Water temperature and light affect both biological and chemical processes in aquatic systems. Although natural seasonal variation in these parameters can be great, resident aquatic organisms have evolved to deal with these regular fluctuations, by regulating metabolism, annual reproductive cycles, and changes in pigment concentration. Thermal deviations from this natural variation can occur locally due to an input of industrial or municipal wastewater, power plant effluent, increased solar input from the removal of riparian canopy shade, or reduced from input of groundwater. On both local and regional scales, hypolemnetic release dams can lower stream water temperature drastically by releasing colder water from the bottom of a reservoir, or increase it by releasing warmer water from the epilimnion.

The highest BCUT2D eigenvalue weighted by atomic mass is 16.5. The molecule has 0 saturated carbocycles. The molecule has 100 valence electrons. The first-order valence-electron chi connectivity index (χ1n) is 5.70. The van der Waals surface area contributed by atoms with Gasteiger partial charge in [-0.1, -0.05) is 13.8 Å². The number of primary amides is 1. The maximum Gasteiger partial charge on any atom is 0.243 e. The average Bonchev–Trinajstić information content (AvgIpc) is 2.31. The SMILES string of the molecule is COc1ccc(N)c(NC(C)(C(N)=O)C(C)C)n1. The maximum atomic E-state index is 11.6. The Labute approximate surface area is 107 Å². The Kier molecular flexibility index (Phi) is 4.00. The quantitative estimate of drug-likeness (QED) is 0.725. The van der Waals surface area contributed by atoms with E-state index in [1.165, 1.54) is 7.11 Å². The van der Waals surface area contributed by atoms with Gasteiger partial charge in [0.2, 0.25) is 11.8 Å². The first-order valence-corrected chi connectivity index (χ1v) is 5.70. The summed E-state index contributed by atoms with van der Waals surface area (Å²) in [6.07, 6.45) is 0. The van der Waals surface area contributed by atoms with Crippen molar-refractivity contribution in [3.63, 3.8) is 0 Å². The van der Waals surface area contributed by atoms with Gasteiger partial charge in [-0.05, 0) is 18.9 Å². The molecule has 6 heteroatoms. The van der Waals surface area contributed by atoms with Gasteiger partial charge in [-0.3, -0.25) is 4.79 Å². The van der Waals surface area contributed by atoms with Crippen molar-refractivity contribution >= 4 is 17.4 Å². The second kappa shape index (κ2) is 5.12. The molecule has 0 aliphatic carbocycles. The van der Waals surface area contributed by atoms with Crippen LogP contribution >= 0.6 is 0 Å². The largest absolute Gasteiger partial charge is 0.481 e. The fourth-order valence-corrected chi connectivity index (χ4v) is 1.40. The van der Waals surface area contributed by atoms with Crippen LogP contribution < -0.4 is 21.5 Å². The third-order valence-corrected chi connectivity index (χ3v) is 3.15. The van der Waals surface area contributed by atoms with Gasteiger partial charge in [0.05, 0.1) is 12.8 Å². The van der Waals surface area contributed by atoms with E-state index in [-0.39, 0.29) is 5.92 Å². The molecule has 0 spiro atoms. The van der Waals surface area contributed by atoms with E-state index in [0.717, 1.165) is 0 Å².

Increased water temperature can increase the rate of metabolic activity within a system, leading to faster microbial nutrient cycling, and altered reproductive success and juvenile development of aquatic plants, macroinvertebrates, mussels, and fish. Light availability in streams can be lowered by excessive sediment loads caused by dredging, watershed erosion from agricultural practices, deforestation, or urban development. Depending on stream size, the loss of riparian cover can also increase light availability to the channel. Light availability and primary productivity are directly linked within aquatic system.